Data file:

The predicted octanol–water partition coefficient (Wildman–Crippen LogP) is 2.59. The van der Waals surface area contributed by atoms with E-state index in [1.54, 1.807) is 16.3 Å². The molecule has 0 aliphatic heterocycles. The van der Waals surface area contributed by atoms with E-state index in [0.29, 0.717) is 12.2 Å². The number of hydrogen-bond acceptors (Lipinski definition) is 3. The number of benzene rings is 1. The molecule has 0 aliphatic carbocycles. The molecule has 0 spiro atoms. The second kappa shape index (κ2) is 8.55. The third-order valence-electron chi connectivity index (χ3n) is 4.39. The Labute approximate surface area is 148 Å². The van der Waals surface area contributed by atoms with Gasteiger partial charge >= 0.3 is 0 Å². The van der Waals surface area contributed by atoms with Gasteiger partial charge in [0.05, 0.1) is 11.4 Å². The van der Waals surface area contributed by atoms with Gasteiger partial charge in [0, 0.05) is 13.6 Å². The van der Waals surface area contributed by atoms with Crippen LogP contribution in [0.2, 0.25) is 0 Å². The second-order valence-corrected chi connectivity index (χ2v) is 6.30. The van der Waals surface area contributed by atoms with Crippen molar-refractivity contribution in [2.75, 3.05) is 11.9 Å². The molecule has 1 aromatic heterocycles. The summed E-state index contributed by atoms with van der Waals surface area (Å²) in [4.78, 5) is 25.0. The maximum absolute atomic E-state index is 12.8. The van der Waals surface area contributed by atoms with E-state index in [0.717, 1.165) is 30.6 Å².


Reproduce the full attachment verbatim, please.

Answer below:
The predicted octanol–water partition coefficient (Wildman–Crippen LogP) is 2.59. The van der Waals surface area contributed by atoms with E-state index in [1.54, 1.807) is 16.3 Å². The molecule has 0 aliphatic heterocycles. The van der Waals surface area contributed by atoms with E-state index in [0.29, 0.717) is 12.2 Å². The number of hydrogen-bond acceptors (Lipinski definition) is 3. The number of benzene rings is 1. The molecule has 0 aliphatic carbocycles. The molecule has 0 spiro atoms. The second kappa shape index (κ2) is 8.55. The third-order valence-electron chi connectivity index (χ3n) is 4.39. The Labute approximate surface area is 148 Å². The van der Waals surface area contributed by atoms with Gasteiger partial charge >= 0.3 is 0 Å². The van der Waals surface area contributed by atoms with Gasteiger partial charge in [0.05, 0.1) is 11.4 Å². The van der Waals surface area contributed by atoms with Gasteiger partial charge in [0, 0.05) is 13.6 Å². The van der Waals surface area contributed by atoms with Crippen LogP contribution in [0.2, 0.25) is 0 Å². The second-order valence-corrected chi connectivity index (χ2v) is 6.30. The van der Waals surface area contributed by atoms with Crippen molar-refractivity contribution in [2.75, 3.05) is 11.9 Å². The molecule has 1 aromatic heterocycles. The summed E-state index contributed by atoms with van der Waals surface area (Å²) in [4.78, 5) is 25.0. The maximum absolute atomic E-state index is 12.8. The van der Waals surface area contributed by atoms with E-state index in [0.717, 1.165) is 30.6 Å².